When we saw this inspirational video, we had to share it:
“People realize that we shouldn’t throw away trash carelessly well, we shouldn’t throw away people, either”
Batteries, couches, rags, …..mannequins? no matter what you want to get rid of, Recyclewhere.org can help. We all have stuff. And if you can call something ‘stuff’, it’s something that is otherwise unclassifiable and as such, probably something that you don’t need. Type in anything (time to name your ‘STUFF’) and give Recyclewhere.org try. We waste a lot of energy tending to the STUFF in our lives. Now is the time to get rid of your STUFF.
Recyclewhere.org reinforces the zero waste ethos that boils down to the following:
Reduce, then Reuse, then recycle.
Reduce your consumption, and get rid of what you don’t need in your home and in your life. If it can be reused, Recyclewhere.org will tell you how. And if it can’t be reused, recycling and safe disposal are the next best options.
See how this tool can make an impact in your home. Simplify your life and get rid of the stuff in it. And, join my coworkers and me in a RecycleWhere challenge. How much stuff can you get rid of in the next 31 days?
Use RecycleWhere to find the best recycling and reuse options!
Your Trash Talking Tuesday tip:
Check out the infographic and the link below for some amazing factoids. For instance, did you know the average T-Shirt wastes 700 Gallons of water during manufacturing alone? and one pound of textiles emits more than 7 pounds of CO2!
Textile waste creates pollution and wastes precious resources so before you throw your clothes in landfill bin, consider donating, selling or recycling them.
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Your Trash Talking Tuesday tip:
Think diversion, aim for zero waste. Currently, San Francisco diverts 80 percent of all discarded materials away from landfill through source reduction, creative reuse, recycling, and composting. San Francisco’s zero waste programs, in partnership with Recology, helped San Francisco become Greenest City in North America in 2011 and by 2020, that goal is 100%.
Government can play a valuable role in achieving zero waste through the infrastructure it provides. But even if your city doesn’t have these programs in place, what can you do?
Reuse rather than dispose, take your own bags to the supermarket, take your own mug or thermos to the coffee shop, use reusable containers rather than sandwich bags for lunch, find a way to give a ‘second’ life to items rather than throwing them away, donate unused items to a good cause and of course, recycle what you can. Compost in your backyard. With a little thought and creativity, you’d be surprised how much you can reduce what you send to landfill.
For the full story, check out the following article on SFEnvironment.org
Judge upholds S.F.’s plastic bag law, clears way for ban, 10-cent charge starting Oct. 1 | sfenvironment.org – Our Home. Our City. Our Planet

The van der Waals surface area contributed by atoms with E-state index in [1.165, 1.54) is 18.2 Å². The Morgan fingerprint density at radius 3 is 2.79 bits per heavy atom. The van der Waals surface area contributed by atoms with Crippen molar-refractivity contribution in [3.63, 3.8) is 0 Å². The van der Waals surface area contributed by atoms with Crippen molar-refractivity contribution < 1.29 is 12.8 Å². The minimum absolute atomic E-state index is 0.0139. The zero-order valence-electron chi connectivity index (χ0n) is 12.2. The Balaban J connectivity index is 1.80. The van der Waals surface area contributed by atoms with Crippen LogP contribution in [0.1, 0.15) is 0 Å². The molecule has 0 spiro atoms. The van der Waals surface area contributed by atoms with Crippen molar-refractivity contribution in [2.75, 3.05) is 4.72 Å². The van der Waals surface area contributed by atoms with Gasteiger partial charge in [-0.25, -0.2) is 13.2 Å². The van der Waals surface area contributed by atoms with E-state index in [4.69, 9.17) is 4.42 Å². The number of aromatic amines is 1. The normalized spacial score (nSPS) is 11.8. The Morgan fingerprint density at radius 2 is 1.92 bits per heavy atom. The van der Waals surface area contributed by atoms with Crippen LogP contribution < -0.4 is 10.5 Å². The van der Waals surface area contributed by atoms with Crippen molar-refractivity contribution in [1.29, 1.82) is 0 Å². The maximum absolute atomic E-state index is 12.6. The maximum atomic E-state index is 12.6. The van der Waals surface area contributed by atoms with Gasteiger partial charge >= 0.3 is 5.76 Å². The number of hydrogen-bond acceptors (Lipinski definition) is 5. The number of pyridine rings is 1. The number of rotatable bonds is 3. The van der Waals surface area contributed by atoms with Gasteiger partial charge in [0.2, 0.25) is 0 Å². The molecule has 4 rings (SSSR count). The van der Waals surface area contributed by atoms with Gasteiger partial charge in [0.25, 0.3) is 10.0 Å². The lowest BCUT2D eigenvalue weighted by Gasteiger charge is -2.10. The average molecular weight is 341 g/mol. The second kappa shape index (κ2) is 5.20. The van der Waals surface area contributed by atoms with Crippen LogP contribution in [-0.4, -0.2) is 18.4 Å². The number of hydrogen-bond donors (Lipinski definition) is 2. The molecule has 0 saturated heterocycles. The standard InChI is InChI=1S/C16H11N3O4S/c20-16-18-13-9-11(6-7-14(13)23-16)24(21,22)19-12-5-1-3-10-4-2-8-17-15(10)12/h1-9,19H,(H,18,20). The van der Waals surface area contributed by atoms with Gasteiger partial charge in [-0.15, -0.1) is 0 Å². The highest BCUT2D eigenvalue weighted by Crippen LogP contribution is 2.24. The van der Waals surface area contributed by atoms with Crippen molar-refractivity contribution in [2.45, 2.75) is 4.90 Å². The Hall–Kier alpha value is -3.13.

The case is: Save the Plastic Bag Coalition v. City and County of San Francisco et al., San Francisco Superior Court, Case Number CPF-12-511978. (“yes Virginia, there really is a “Save the Plastic Bag Coalition”!)
. . . do you really want to use something only once before throwing it away?
63,000,000. That’s just one estimate of the number of disposable paper coffee cups consumed every day, …and that’s just in America.
We want to divert as much as possible from the landfill via recycling and composting programs. That’s always true. So if you do have your coffee in a paper cup, please do put it in the green or blue bin. Yes, either one. But better yet, avoid generating waste at all. Just bring your own mug.
My client and I created the following design to spread the word on this point, and it was printed on recycled paper coffee sleeves throughout San Francisco, in the spring of 2012. We realized everyone has a favorite mug. . . why not use it? At first we thought there’d be push-back for advertising on the sleeve of the paper coffee cup that you should not use the paper coffee cup, but we received a lot of support from local business owners who frankly, would love to spend less on packaging. They also know first-hand the sheer volume of items that are thrown away.
Have your morning coffee. But consider bringing your own mug or tumbler. Waste nothing.
Did you know paper cups are made from virgin paper content and not recycled content? Did you know that even paper coffee cups are sprayed with plastic? Here’s a Link for more information about how the paper cups are made, and why not using them will benefit the environment.
In its fourth year, the San Francisco Street Food Festival has become an incredibly popular event. From 20th to 26th Streets, the most beautiful part of Folsom Street is shut down to cars to make room for around 100 food vendors, and 80,000 guests. Trash is a given. But thanks to the efforts of the event team La Cocina and their collaboration with Zero Waste experts at SF Environment, Recology , discarded material that would go to landfill is now diverted to compost and recycling channels. It’s great to see waste diversion front and center at local events, and great to see people participating in keeping this city clean and green. After all, almost nothing has to go to landfill, we have a viable alternative. Waste nothing.
at the 2012 San Francisco Street Food Fair on Folsom
Congratulations to them for striving to make this a zero waste event!